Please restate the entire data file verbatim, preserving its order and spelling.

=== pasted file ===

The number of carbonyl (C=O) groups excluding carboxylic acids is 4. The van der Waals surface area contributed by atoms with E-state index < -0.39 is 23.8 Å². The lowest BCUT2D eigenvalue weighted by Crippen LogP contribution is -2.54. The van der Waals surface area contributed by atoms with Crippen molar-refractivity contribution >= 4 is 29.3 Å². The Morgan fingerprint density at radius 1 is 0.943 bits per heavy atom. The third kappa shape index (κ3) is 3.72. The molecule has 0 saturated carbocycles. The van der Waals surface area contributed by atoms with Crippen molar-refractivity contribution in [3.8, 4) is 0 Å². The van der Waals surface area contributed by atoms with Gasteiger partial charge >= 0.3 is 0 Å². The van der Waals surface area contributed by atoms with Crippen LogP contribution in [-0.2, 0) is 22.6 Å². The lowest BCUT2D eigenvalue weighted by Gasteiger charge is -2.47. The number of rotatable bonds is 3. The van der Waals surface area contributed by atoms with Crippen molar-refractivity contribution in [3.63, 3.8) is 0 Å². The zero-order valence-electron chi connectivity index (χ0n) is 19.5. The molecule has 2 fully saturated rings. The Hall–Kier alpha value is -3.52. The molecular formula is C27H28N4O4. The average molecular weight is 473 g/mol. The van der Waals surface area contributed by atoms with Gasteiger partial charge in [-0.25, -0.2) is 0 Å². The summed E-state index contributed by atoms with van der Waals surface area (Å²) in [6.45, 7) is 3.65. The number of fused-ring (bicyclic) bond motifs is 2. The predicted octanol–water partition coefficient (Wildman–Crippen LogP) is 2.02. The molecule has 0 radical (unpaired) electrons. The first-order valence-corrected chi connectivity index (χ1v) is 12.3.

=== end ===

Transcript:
The number of carbonyl (C=O) groups excluding carboxylic acids is 4. The van der Waals surface area contributed by atoms with E-state index < -0.39 is 23.8 Å². The lowest BCUT2D eigenvalue weighted by Crippen LogP contribution is -2.54. The van der Waals surface area contributed by atoms with Crippen molar-refractivity contribution >= 4 is 29.3 Å². The Morgan fingerprint density at radius 1 is 0.943 bits per heavy atom. The third kappa shape index (κ3) is 3.72. The molecule has 0 saturated carbocycles. The van der Waals surface area contributed by atoms with Crippen molar-refractivity contribution in [3.8, 4) is 0 Å². The van der Waals surface area contributed by atoms with Gasteiger partial charge >= 0.3 is 0 Å². The van der Waals surface area contributed by atoms with Crippen LogP contribution in [-0.2, 0) is 22.6 Å². The lowest BCUT2D eigenvalue weighted by Gasteiger charge is -2.47. The number of rotatable bonds is 3. The van der Waals surface area contributed by atoms with Crippen molar-refractivity contribution in [3.63, 3.8) is 0 Å². The zero-order valence-electron chi connectivity index (χ0n) is 19.5. The molecule has 2 fully saturated rings. The Hall–Kier alpha value is -3.52. The molecular formula is C27H28N4O4. The average molecular weight is 473 g/mol. The van der Waals surface area contributed by atoms with Gasteiger partial charge in [-0.25, -0.2) is 0 Å². The summed E-state index contributed by atoms with van der Waals surface area (Å²) in [6.45, 7) is 3.65. The number of fused-ring (bicyclic) bond motifs is 2. The predicted octanol–water partition coefficient (Wildman–Crippen LogP) is 2.02. The molecule has 0 radical (unpaired) electrons. The first-order valence-corrected chi connectivity index (χ1v) is 12.3.